Dorset Wild Fermentation Courses

Join Robin Harford and Fran Hale for this exciting one-day practical workshop on wild food foraging and the art of wild fermentation.

You’ll learn health-enhancing ways for increasing the nutritive and healing properties of the detoxifying wild greens we’ll gather together.

While at the same time helping to maintain a healthy gut and healthy body. No need to buy expensive probiotics or supplements anymore.

You’ll learn how to preserve wild edible plants without needing refrigeration or sugar saturated preserves.

Using cheap, readily available ingredients you’ll be able to provide your family and loved ones with delicious, easy to prepare wild sauerkraut and kimchi.

Also how to make kvass, stocks as well as water, goat and nut milk kefir.

Go home with the skills to forage safely, and how to prepare and preserve your wild plants, weeds and cultivated vegetables using the ancient art of wild fermentation.

“I would like to thank you for an absolutely fabulous day. I have never foraged or fermented before but I now feel confident enough to do a bit of foraging and to have a go at fermenting. I especially enjoyed the hands-on nature of the day.” – Dawn Sutherland
“A lovely relaxing and very informative day. We have already had several meals/snacks with wild foods and have a wonderful jar of fizzing Kimchi.” – Alastair Dargue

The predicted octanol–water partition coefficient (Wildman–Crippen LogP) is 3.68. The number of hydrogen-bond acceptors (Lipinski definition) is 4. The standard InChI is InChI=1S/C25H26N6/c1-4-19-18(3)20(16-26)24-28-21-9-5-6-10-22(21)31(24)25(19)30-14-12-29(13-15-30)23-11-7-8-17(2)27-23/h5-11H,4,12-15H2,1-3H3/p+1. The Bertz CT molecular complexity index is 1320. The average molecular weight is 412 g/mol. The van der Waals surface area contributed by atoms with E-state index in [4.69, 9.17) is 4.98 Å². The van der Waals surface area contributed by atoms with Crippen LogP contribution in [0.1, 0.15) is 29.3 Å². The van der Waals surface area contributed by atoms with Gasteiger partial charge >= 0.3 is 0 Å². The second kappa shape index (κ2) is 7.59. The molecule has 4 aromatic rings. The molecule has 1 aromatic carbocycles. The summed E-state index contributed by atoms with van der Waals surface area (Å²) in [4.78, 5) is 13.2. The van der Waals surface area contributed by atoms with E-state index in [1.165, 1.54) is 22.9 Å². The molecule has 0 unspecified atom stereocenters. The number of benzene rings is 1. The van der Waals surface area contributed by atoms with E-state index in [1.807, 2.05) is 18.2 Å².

What You Will Learn on This Wild Food Fermentation Workshop


The day is hands-on, and practical. You’ll learn by doing.

We’ll gather the most abundant and common wild edible plants that we find.

Robin will teach you sustainable gathering protocols, how to identify the top wild edible plants and weeds.

You’ll also discover their nutrition, history and folklore.


Fran will teach you how to prepare the wild foods we gather in the morning and turn them into delicious wild fermented products you can take home.

She’ll cover the pros and cons of fermenting. What the benefits are. What foods traditionally have been fermented. The basic equipment you need. As well as the different types of grains, biofilms and cultures that make up a successful ferment.

There will be lessons in making wild sauerkraut, kimchi, kvass, stocks etc. As well as water and goat milk kefir, including a nut milk kefir.

“Totally loved the introduction to both the foraging and fermentation. I was delighted to find I was able to identify a few plants in the hedgerow a week later and was able to plan what I might do with them. There could be a fermented wild soup coming up on my menu.” – Maitrisara
“I thought it was an amazing day and I learned some great stuff as well as being surrounded by some amazing people. It was one of my best days ever, I really enjoyed every bit of it. You were fabulistic at presenting and made it fun as well as informative.” – Ani Everts

When, Where & How Much?

  • Wednesday, 25th April 2018
  • Time: 9am-5pm
  • Location: 5 minutes by car from Burton Bradstock, Nr. Bridport, Dorset (venue revealed after booking.)
  • Lunch: Included